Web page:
‘This award really is an honour for me. The journey as an immigrant to being able to transform communities, is one that has become my life. I’m so inspired by the people we train, who work tirelessly with so little. They inspire me to do more.’ Melody said. ‘We’re passionate about helping people to explore social enterprise as a vehicle to create change.’

A member of the judging panel, Viviane Teitelbaum, President of the European Women Network, stated ‘Melody’s commitment in the youth sector and social entrepreneurship in the UK is exemplary of the values we support at the European Women’s Lobby. Her support to young people and vulnerable women to develop the essential skills in order to be successful by giving back to people and society meets our aims. Melody is a wonderful role model for women and an influencer we will certainly hear more about in the future!’

Amongst the other winners was Congo-born Vincent Kompany, captain of Manchester City, whose father was there to accept the award on his behalf.

Winners, MEPs, Judges & hosts at the Awards

In a time when Europe is struggling to compete on the economic stage, immigrants and minorities are often, in the public discourse, discriminated and seen as a danger or a drag on public finances. The New European Awards want to change this narrative: far from being a problem, diversity and immigration are changing Europe for the best, and contribute to keep it smart, innovative and open to the world. The Awards will finally give New Europeans and the diversity they bring about the acknowledgement they deserve.

The ceremony took place in the prestigious Yehudi Menuhin room in the European Parliament, to celebrate and honour those New European personalities, who, thanks to their multiple background, have achieved important successes in their professional lives. By acknowledging the winners’ talents not only will the value-added of diversity be shown, but they will serve as New European Ambassadors: role models for the present and future New Europeans. Showing that not only integration is possible, but that it is conducive to success in the broader society.

Melody’s Acceptance Speech inside the European Parliament


Contact Monica Rean at InspirEngage International for any press enquiries or media pieces : / +44 (0) 7963 522067

Watch Melody speaking at TEDx about ‘The Social Enterprise Revolution’ here.


Social Enterprise Presentation at Startup 2015, by Melody Hossaini

Is social enterprise our mainstream business model? Why are consumers more likely to buy from a social enterprise than any other business? What are the measures of success for social enterprises? All this and more in this latest video, sharing a snapshot of my presentation at Startup 2015 conference, hosted by Enterprise Nation at the beautiful Somerset House, London.

(For all enquiries or bookings, email

Thank you to our friends at Onerion for making this video.


54 countries. 1.2 billion young people. 1 special celebration. 9th March is Commonwealth Day. For us at InspirEngage International, the focus is on the young people who will be leading change. In this blog we look back on attending Commonwealth Heads of Government Meeting (CHOGM) in Trinidad & Tabago in 2009- our work there even featured on the Queen’s Christmas Day Speech that year.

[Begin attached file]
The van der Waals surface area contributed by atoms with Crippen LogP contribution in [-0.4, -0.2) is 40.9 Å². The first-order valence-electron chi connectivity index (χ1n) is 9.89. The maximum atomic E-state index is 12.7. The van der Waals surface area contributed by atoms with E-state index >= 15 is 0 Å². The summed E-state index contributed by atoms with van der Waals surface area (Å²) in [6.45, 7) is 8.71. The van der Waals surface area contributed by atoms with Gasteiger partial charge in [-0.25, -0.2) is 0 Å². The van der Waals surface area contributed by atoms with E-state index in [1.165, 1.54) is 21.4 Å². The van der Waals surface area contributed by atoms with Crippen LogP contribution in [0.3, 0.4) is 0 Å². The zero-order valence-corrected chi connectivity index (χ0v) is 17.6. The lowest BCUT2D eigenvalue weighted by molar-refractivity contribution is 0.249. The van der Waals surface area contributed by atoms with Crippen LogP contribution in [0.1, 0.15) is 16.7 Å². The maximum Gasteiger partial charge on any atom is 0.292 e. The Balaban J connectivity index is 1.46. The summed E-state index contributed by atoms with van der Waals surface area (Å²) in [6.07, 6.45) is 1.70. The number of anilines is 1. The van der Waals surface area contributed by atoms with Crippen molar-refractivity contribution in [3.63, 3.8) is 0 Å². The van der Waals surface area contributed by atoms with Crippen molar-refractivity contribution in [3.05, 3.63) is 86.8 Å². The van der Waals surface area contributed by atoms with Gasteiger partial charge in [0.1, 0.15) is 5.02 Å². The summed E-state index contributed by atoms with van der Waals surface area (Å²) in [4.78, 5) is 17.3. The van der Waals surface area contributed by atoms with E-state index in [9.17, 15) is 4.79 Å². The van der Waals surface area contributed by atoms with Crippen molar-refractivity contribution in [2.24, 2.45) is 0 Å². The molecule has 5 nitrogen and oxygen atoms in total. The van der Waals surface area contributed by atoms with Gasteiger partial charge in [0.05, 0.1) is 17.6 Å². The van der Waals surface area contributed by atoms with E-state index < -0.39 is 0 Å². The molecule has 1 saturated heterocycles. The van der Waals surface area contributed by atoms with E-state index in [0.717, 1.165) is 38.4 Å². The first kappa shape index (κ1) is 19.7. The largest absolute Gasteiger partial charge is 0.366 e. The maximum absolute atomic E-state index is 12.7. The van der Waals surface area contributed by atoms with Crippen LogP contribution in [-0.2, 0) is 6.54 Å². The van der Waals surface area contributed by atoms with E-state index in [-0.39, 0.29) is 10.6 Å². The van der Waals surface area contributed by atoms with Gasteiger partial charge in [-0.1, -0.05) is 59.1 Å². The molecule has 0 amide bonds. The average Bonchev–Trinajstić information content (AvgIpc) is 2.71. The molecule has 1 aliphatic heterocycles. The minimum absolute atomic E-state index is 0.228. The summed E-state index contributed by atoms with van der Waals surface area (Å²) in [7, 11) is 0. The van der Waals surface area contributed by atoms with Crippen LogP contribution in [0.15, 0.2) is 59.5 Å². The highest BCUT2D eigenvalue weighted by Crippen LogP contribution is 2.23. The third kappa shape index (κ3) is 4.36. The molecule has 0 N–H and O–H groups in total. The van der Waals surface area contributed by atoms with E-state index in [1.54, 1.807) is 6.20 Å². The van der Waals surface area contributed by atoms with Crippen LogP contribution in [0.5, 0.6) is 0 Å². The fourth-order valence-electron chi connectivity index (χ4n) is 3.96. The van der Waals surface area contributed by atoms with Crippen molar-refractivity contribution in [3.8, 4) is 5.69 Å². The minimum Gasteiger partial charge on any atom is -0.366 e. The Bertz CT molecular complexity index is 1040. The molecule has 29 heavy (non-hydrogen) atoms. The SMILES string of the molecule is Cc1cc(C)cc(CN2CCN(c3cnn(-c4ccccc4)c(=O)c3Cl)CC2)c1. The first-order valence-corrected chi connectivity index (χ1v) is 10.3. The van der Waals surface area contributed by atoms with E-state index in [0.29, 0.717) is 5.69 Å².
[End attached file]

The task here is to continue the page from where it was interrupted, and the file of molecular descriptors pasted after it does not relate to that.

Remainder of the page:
Melody with delegates-Commonwealth Youth

It’s not often you attend a conference onboard a beautiful cruise ship. Every year CHOGM is held in various locations around the world. In 2009 we were invited to attend the gathering in Trinidad & Tobago. World leaders and young people came together to discuss solving the most imminent threats facing our planet.

Parallell to the main CHOGM meeting, was a youth gathering of some 200 people, and InspirEngage International, in partnership with other organisations, was tasked with training and facilitating the young people to prepare their contribution to be presented to Kamalesh Sharma – the Secretary General of the United Nations. I was honoured to deliver a keynote address (then aged 24) on the main stage. As a, then. recent graduate with Al Gore of the Inconvenient Truth training in Cambridge, my stage was focused on climate change and how young people can create change in their communities.

Watch a short snippet of the start of my keynote address at CHOGM 2009


To continue the outcome-focused approach, I also delivered an InspirEngage Skills Bootcamp for the young people coming from all over the Commonwealth. The Bootcamp covered our core modules in equipping the participants with skills needed to go back to their countries and achieve their social mission. The young people were enthusiastic, innovative and eager to develop their plans. As with all our Bootcamps- we got them up and moving around doing exploratory learning in an interactive way.

Delivering InspirEngage Skills Bootcamp-CHOGM

As part of the trip, we also attended a session in Parliament with their Prime Minister and Kamalesh Sharma himself (pictured), as well as a ceremony to welcome the Queen. InspirEngage has worked with the Commonwealth Secretariat throughout the years, including me filming an impact video with them to mobilise action in young people across the Commonwealth (in fact, tomorrow we shall be attending the Commonwealth Youth Awards at the Princess Alexandra Hall). We are always struck by the sheer force of the young people- that’s the power of the Commonwealth for us. This leads to growing business, trade and understanding.

Secretary General of the UN, Kamalesh Sharma





How do we create 1 billion jobs for young people?